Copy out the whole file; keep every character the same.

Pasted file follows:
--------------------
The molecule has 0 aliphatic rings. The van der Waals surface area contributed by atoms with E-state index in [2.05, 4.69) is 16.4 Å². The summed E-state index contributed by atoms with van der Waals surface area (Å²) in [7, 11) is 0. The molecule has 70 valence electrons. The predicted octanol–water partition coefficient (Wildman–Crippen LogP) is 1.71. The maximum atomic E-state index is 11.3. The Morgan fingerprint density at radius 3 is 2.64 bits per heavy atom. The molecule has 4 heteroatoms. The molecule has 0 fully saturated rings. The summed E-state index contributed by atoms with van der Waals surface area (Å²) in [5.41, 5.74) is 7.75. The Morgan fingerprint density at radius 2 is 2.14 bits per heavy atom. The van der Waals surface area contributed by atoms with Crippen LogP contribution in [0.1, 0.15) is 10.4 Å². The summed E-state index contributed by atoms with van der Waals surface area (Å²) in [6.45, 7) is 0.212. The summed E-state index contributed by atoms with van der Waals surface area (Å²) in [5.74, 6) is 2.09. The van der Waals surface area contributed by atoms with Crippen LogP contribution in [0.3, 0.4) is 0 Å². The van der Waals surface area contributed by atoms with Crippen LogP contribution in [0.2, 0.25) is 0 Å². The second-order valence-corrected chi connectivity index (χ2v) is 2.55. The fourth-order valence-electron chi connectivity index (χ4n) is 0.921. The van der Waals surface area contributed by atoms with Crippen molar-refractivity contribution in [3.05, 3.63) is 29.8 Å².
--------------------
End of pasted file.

The molecule has 0 aliphatic rings. The van der Waals surface area contributed by atoms with E-state index in [2.05, 4.69) is 16.4 Å². The summed E-state index contributed by atoms with van der Waals surface area (Å²) in [7, 11) is 0. The molecule has 70 valence electrons. The predicted octanol–water partition coefficient (Wildman–Crippen LogP) is 1.71. The maximum atomic E-state index is 11.3. The Morgan fingerprint density at radius 3 is 2.64 bits per heavy atom. The molecule has 4 heteroatoms. The molecule has 0 fully saturated rings. The summed E-state index contributed by atoms with van der Waals surface area (Å²) in [5.41, 5.74) is 7.75. The Morgan fingerprint density at radius 2 is 2.14 bits per heavy atom. The van der Waals surface area contributed by atoms with Crippen LogP contribution in [0.1, 0.15) is 10.4 Å². The summed E-state index contributed by atoms with van der Waals surface area (Å²) in [6.45, 7) is 0.212. The summed E-state index contributed by atoms with van der Waals surface area (Å²) in [5.74, 6) is 2.09. The van der Waals surface area contributed by atoms with Crippen LogP contribution in [0.3, 0.4) is 0 Å². The van der Waals surface area contributed by atoms with Crippen LogP contribution in [0.2, 0.25) is 0 Å². The second-order valence-corrected chi connectivity index (χ2v) is 2.55. The fourth-order valence-electron chi connectivity index (χ4n) is 0.921. The van der Waals surface area contributed by atoms with Crippen molar-refractivity contribution in [3.05, 3.63) is 29.8 Å².